Pro-Mubarak protesters in Egypt may have been following government instructions when they attacked members of the media today, according to the Jerusalem Post. Journalists from Sweden and Israel have allegedly been detained by the Egyptian government, and CNN correspondent Anderson Cooper and his news crew were physically assaulted by the pro-government rioters:
Two Swedish reporters were held for hours on Wednesday by Egyptian soldiers accusing them of being Mossad spies, the reporters’ employer, daily newspaper Aftonbladet, reported.
The soldiers reportedly attacked the reporters, spitting in their faces and threatening to kill them.
Four Israeli journalists were arrested by Egyptian military police in Cairo on Wednesday. Three of those arrested work for Channel 2 and the fourth is from Nazareth.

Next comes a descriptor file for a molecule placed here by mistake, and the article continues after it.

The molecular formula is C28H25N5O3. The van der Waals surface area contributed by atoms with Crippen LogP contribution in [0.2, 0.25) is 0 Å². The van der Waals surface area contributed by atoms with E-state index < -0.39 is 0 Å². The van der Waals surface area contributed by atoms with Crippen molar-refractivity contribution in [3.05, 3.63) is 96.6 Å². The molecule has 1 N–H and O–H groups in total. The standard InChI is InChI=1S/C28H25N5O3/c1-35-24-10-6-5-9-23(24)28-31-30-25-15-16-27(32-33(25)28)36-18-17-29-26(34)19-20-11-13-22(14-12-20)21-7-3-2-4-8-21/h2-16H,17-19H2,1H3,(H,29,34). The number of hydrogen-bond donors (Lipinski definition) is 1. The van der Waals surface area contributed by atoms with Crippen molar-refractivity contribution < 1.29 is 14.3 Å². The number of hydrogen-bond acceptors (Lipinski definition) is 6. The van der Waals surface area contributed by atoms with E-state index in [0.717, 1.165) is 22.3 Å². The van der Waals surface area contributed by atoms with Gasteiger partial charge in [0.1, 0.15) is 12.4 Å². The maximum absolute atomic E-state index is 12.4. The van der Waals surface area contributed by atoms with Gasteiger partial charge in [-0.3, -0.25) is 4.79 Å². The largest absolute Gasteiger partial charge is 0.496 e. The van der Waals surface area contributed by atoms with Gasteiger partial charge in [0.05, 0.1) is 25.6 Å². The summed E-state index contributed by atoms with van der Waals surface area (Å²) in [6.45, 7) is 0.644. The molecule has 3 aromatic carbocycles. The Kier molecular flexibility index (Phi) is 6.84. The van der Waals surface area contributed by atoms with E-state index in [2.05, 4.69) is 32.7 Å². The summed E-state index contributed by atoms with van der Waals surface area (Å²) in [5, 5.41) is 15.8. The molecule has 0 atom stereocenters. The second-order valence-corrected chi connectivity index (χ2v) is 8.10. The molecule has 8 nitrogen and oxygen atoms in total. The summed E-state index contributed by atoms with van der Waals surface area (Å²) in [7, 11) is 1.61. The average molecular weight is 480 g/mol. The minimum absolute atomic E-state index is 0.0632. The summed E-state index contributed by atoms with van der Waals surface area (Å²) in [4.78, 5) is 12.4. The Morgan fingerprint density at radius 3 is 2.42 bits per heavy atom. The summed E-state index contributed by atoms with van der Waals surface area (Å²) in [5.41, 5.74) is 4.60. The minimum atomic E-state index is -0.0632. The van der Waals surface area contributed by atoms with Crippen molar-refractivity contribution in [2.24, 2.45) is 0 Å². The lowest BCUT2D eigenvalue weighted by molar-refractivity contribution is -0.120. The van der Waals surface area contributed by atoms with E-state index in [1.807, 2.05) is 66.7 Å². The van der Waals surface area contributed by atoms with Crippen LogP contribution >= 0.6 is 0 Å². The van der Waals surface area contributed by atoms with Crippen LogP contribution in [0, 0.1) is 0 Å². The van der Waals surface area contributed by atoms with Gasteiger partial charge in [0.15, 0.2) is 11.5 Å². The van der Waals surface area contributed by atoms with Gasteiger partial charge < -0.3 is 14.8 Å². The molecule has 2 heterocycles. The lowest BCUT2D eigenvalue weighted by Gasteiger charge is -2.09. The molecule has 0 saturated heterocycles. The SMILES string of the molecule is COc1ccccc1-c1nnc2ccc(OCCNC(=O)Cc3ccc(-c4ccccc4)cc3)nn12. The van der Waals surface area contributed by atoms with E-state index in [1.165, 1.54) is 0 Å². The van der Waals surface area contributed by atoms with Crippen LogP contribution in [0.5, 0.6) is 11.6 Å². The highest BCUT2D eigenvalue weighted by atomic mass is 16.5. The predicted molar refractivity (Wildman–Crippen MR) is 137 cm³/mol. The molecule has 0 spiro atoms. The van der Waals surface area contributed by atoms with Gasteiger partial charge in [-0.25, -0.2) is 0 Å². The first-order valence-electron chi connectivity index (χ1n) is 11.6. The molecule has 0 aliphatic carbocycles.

In addition, renowned CNN correspondent Anderson Cooper and his news crew were roughed up by mobs favoring Egyptian President Hosni Mubarak, as were Washington Post reporters. Cooper was reportedly punched in the head ten times.
Another CNN correspondent said that pro-government rioters were instructed to target the press.
The State Department has tweeted a statement condemned the attacks, saying that “We are concerned about detentions and attacks on news media in Egypt. The civil society that Egypt wants to build includes a free press.” But the U.S. really needs to issue a much harsher condemnation on this. Not only is the Egyptian government now acting in direct defiance of Obama administration requests for nonviolence; it also appears that it may have instructed pro-Mubarak mobs to attack Americans. Based on this latest crackdown on the news media, and the recent suspension of Al Jazeera’s Cairo bureau, it’s growing even clearer that Mubarak has no interest in pursuing the democratic reforms the U.S. has been calling for.